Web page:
Legislator seeks more help for schools in serving students with dyslexia
Having succeeded two years ago in obtaining $250,000 for dyslexia intervention services, families and their advocates in the dyslexia community are hoping to obtain at least another $250,000 to carry a 2019 pilot program through its 2023 end date.
Dyslexia is defined in state law as a neurological learning disability characterized by difficulties with accurate or fluent recognition of words and poor spelling and decoding abilities, independent of the individual’s general intelligence level.
The original $250,000 made available to schools and educational associations for pilot projects in 2109 has been allocated. Additional school districts applied for projects but couldn’t get funding, so an additional appropriation would open the door for those districts, Strinden said. Applicants must show plans for screening children at risk, enrolling children at risk in a reading program staffed by trained specialists and evaluating the effects of the program.
The University of North Dakota recently began offering coursework toward a dyslexia credential, and one specialist has been hired in the Grand Forks school district. Three other pilot projects lack that specialist.
“One of the things the three pilots have discovered is just how difficult it is to find dyslexia specialists, and that’s primarily because our institutions of higher education aren’t really offering this kind of a specialist credential,” Strinden said.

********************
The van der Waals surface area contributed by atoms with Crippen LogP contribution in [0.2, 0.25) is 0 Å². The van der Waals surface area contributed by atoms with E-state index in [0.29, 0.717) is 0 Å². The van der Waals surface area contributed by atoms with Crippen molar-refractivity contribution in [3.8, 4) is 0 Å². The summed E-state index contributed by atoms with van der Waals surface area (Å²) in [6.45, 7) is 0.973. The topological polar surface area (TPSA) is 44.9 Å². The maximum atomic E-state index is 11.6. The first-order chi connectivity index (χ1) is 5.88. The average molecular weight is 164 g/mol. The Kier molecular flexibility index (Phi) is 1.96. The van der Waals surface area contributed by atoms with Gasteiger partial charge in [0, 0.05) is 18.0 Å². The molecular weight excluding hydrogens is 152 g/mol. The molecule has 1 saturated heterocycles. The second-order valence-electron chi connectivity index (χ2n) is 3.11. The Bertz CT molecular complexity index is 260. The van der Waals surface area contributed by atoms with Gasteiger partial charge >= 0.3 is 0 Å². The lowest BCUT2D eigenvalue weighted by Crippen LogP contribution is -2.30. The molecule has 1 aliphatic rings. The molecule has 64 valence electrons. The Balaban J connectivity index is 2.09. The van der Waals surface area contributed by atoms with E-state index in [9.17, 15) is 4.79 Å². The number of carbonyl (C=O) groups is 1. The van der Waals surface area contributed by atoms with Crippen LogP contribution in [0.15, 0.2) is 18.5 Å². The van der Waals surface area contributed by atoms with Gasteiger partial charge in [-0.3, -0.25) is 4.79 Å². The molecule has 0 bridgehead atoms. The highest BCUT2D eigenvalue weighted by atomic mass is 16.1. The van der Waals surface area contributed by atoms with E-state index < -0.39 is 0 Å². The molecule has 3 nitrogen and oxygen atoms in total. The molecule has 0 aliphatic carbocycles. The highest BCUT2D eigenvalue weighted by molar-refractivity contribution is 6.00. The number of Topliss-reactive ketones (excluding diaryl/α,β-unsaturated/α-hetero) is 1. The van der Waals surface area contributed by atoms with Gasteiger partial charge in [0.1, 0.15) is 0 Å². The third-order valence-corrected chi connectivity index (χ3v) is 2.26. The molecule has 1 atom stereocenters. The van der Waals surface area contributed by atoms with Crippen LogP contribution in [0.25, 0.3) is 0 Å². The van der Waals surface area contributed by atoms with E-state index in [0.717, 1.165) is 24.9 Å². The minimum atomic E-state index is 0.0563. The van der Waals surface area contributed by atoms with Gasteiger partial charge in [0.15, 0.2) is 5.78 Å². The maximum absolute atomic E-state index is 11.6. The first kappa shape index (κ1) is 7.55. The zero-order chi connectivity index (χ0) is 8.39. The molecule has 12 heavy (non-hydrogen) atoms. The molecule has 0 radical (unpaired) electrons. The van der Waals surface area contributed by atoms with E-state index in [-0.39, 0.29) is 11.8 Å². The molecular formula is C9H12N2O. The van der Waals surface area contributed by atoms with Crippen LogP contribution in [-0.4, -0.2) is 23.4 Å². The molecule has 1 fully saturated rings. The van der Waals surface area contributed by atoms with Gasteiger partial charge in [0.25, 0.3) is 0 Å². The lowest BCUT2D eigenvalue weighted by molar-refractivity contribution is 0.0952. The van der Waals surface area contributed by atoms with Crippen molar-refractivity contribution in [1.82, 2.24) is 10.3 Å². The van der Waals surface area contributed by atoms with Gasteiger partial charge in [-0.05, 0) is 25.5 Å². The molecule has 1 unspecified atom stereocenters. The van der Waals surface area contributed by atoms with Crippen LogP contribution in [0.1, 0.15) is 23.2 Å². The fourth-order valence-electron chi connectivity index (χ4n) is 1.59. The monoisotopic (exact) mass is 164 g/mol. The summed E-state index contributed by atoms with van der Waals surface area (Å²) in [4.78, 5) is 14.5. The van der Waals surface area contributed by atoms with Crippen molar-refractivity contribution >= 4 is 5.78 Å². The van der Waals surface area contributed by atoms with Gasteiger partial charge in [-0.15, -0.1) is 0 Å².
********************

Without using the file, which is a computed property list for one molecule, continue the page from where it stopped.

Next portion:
In introducing HB 1131, which directs the Department of Public Instruction to develop rules for credentialing dyslexia specialists, Strinden said, “My hope is that it really encourages institutions of higher ed to take a real hard look at offering some more specific coursework in this area.”
HB 1131 passed the House without dissent, and Strinden sees a strong chance for passage by the Senate.
As parent with a son with dyslexia, she understands the situation that students with dyslexia are in. Families must enroll their children in private services for reading assistance, and in many parts of the state, those services aren’t geographically accessible, she said.
“When you hear the same story that these families and students are going through, you start to realize there’s something very fundamentally wrong going on,” Strinden said. “Why are we needing to take our children out of our schools to teach them how to read? That’s what’s happening for a lot of students with dyslexia.”
A credentialed dyslexia specialist would not necessarily eliminate the need for private services, but that person could be a resource and would be involved in curriculum development, Strinden said.
“What happens with the families and students is that they really have to go searching out information on their own,” she said. “For the longest time our school districts, our administration, wouldn’t even recognize the term dyslexia.”
There has been a fortunate shift in that regard and also in the understanding of how reading is best taught, she added.
“I think we have turned a corner,” she said. “But when it’s your child who’s not reading in second or third grade, it’s an urgent matter, obviously. And so we really do need to to get up to speed with this sooner rather than later.”
About 15 to 20% of the population has been or could be diagnosed with dyslexia, which has different degrees of severity, Strinden said. Early education years for this population can influence views of school, self esteem, behavioral issues and rate of anxiety and depression.
“We’re not equipping these students with the tools they need to read, and I feel like if we are doing that sooner, if we’re identifying those children earlier and starting to properly remediate them and teach them how to navigate the environment that they find themselves in – in a way that’s helping them gain the skills that they need, in a way that is appropriate – I think we can avoid a lot of those very negative consequences for this population,” Strinden said.